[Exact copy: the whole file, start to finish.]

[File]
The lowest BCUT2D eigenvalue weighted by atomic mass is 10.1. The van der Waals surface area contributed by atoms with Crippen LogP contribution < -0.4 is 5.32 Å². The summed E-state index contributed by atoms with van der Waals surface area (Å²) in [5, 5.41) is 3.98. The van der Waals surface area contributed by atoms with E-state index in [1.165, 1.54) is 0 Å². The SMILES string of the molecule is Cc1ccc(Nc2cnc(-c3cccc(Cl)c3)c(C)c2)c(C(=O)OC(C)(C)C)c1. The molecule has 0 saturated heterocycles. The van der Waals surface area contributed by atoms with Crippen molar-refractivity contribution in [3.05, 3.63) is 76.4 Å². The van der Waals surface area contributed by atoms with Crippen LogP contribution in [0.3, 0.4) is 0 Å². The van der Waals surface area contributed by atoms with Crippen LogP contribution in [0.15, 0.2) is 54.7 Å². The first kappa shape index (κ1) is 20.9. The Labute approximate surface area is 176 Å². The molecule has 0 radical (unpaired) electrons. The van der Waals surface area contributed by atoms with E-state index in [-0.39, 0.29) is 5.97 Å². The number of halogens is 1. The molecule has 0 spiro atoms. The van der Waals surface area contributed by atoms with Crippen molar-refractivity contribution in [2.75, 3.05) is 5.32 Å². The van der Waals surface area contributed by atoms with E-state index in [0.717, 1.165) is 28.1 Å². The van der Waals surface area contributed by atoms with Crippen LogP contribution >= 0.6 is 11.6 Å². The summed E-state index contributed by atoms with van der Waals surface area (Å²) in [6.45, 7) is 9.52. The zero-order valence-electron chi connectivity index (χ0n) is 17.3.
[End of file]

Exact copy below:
The lowest BCUT2D eigenvalue weighted by atomic mass is 10.1. The van der Waals surface area contributed by atoms with Crippen LogP contribution < -0.4 is 5.32 Å². The summed E-state index contributed by atoms with van der Waals surface area (Å²) in [5, 5.41) is 3.98. The van der Waals surface area contributed by atoms with E-state index in [1.165, 1.54) is 0 Å². The SMILES string of the molecule is Cc1ccc(Nc2cnc(-c3cccc(Cl)c3)c(C)c2)c(C(=O)OC(C)(C)C)c1. The molecule has 0 saturated heterocycles. The van der Waals surface area contributed by atoms with Crippen molar-refractivity contribution in [3.05, 3.63) is 76.4 Å². The van der Waals surface area contributed by atoms with Crippen LogP contribution in [0.3, 0.4) is 0 Å². The van der Waals surface area contributed by atoms with Crippen LogP contribution in [0.15, 0.2) is 54.7 Å². The first kappa shape index (κ1) is 20.9. The Labute approximate surface area is 176 Å². The molecule has 0 radical (unpaired) electrons. The van der Waals surface area contributed by atoms with E-state index in [-0.39, 0.29) is 5.97 Å². The number of halogens is 1. The molecule has 0 spiro atoms. The van der Waals surface area contributed by atoms with Crippen molar-refractivity contribution in [2.75, 3.05) is 5.32 Å². The van der Waals surface area contributed by atoms with E-state index in [0.717, 1.165) is 28.1 Å². The van der Waals surface area contributed by atoms with Crippen LogP contribution >= 0.6 is 11.6 Å². The summed E-state index contributed by atoms with van der Waals surface area (Å²) in [6.45, 7) is 9.52. The zero-order valence-electron chi connectivity index (χ0n) is 17.3.